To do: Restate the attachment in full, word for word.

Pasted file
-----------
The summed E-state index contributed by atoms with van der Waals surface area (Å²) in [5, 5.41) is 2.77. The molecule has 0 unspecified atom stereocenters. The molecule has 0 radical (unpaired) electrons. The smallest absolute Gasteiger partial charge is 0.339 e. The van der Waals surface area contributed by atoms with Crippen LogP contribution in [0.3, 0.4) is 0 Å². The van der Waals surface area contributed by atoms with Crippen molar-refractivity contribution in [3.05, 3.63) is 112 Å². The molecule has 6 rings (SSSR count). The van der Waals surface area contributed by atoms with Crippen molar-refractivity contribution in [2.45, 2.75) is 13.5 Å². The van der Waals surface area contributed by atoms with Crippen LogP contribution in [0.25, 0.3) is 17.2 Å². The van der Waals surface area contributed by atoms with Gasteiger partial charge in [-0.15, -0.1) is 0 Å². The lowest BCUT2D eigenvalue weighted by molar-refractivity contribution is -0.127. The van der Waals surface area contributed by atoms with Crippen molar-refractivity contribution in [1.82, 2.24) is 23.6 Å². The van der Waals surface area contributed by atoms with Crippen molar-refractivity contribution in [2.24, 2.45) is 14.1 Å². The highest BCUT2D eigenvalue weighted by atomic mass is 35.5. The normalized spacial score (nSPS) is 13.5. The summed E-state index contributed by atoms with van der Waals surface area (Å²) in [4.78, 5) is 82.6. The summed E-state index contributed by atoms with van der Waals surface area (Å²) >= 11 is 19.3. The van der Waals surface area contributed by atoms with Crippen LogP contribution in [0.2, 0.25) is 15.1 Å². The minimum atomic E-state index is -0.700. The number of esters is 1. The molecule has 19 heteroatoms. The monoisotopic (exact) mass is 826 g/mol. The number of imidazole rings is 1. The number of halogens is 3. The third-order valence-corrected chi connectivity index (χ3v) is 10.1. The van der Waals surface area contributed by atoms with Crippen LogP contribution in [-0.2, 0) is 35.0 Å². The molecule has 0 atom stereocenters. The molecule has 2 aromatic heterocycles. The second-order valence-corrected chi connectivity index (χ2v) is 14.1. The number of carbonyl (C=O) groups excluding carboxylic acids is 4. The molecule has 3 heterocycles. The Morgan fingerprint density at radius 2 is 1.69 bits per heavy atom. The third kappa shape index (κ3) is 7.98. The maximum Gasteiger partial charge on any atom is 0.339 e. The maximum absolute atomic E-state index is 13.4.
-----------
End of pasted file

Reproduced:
The summed E-state index contributed by atoms with van der Waals surface area (Å²) in [5, 5.41) is 2.77. The molecule has 0 unspecified atom stereocenters. The molecule has 0 radical (unpaired) electrons. The smallest absolute Gasteiger partial charge is 0.339 e. The van der Waals surface area contributed by atoms with Crippen LogP contribution in [0.3, 0.4) is 0 Å². The van der Waals surface area contributed by atoms with Crippen molar-refractivity contribution in [3.05, 3.63) is 112 Å². The molecule has 6 rings (SSSR count). The van der Waals surface area contributed by atoms with Crippen molar-refractivity contribution in [2.45, 2.75) is 13.5 Å². The van der Waals surface area contributed by atoms with Crippen LogP contribution in [0.25, 0.3) is 17.2 Å². The van der Waals surface area contributed by atoms with Gasteiger partial charge in [-0.15, -0.1) is 0 Å². The lowest BCUT2D eigenvalue weighted by molar-refractivity contribution is -0.127. The van der Waals surface area contributed by atoms with Crippen molar-refractivity contribution in [1.82, 2.24) is 23.6 Å². The van der Waals surface area contributed by atoms with Crippen molar-refractivity contribution in [2.24, 2.45) is 14.1 Å². The highest BCUT2D eigenvalue weighted by atomic mass is 35.5. The normalized spacial score (nSPS) is 13.5. The summed E-state index contributed by atoms with van der Waals surface area (Å²) in [4.78, 5) is 82.6. The summed E-state index contributed by atoms with van der Waals surface area (Å²) >= 11 is 19.3. The van der Waals surface area contributed by atoms with Crippen LogP contribution in [0.2, 0.25) is 15.1 Å². The minimum atomic E-state index is -0.700. The number of esters is 1. The molecule has 19 heteroatoms. The monoisotopic (exact) mass is 826 g/mol. The number of imidazole rings is 1. The number of halogens is 3. The third-order valence-corrected chi connectivity index (χ3v) is 10.1. The van der Waals surface area contributed by atoms with Crippen LogP contribution in [-0.2, 0) is 35.0 Å². The molecule has 0 atom stereocenters. The molecule has 2 aromatic heterocycles. The second-order valence-corrected chi connectivity index (χ2v) is 14.1. The number of carbonyl (C=O) groups excluding carboxylic acids is 4. The molecule has 3 heterocycles. The Morgan fingerprint density at radius 2 is 1.69 bits per heavy atom. The third kappa shape index (κ3) is 7.98. The maximum Gasteiger partial charge on any atom is 0.339 e. The maximum absolute atomic E-state index is 13.4.